Computer Perception of Curved Objects Using a Television Camera
Turner, Kenneth J.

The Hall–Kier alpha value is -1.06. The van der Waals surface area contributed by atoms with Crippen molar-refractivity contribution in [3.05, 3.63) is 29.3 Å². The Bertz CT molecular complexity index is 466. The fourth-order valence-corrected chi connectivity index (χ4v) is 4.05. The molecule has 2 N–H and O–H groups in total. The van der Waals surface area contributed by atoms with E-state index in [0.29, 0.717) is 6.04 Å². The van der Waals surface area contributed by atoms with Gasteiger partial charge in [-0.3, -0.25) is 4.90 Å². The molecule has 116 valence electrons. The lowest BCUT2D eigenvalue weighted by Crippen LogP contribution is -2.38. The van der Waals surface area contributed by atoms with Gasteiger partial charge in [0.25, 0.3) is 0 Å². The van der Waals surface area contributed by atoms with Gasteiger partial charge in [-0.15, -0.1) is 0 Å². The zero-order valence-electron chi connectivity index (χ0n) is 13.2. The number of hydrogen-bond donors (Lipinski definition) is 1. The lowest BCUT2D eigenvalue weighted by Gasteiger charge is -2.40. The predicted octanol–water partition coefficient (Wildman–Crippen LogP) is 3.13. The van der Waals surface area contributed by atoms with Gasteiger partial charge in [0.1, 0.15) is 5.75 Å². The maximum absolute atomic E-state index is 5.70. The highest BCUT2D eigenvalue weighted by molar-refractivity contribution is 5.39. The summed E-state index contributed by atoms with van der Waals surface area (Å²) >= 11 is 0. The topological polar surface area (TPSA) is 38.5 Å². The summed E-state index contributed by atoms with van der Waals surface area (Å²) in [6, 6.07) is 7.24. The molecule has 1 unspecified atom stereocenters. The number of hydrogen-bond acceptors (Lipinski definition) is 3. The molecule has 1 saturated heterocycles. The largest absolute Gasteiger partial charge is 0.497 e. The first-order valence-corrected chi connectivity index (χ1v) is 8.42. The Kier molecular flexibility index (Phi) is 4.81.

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Various techniques are described for the computer perception of curved objects (cups, mugs, toruses, etc.). Research has been conducted in the areas of image-processing, object recognition, 3-d analysis, and scene analysis. A representation of images in terms of lines is argued to be superior to one in terms of regions. Line-finding is accomplished by an edge-follower which can track round curved boundaries. A new method of segmentation coupled to an improved procedure for fitting conic sections is used to obtain a line-drawing from the object boundaries. A topological description of the image is built up in which junctions are classified according to a comprehensive scheme applicable to pictures with both curved and straight lines. 'The performance of Barrow & Popplestone's program for recognising irregular objects is evaluated, and it is demonstrated that considerable improvements in speed. may be obtained by letting gross features of an object, such as its outline, direct the matching. Objects may also be identified with a new form of Waltz's techniques, based on labelling-constraints derived from topological, 3-d object models. It is shown how the hierarchical synthesis method for object recognition may be implemented so as to facilitate flexible interaction. Good tolerance of imperfections and rapidity of matching are achieved with this technique. A qualitative measure of the shape of object surfaces is obtained from examination of the intensity contours created by the shading of reflected light. 3-d information is also acquired by matching image descriptions with "procedural" models of a set of prototype objects. Scene analysis is performed by generalisations of the methods devised by Waltz. Description and partition of a scene is carried out using either models of specific objects or models of object classes. Procedures are explained for generating labels for the junctions caused by curved objects; the labels for a variety of types of surface interactions are tabulated in an appendix. A complete scene analysis system is described which integrates the research efforts in these areas. Its performance on simple scenes containing both curved and polyhedral objects is assessed. The thesis concludes with an appraisal of the results achieved, with particular regard to future lines of development.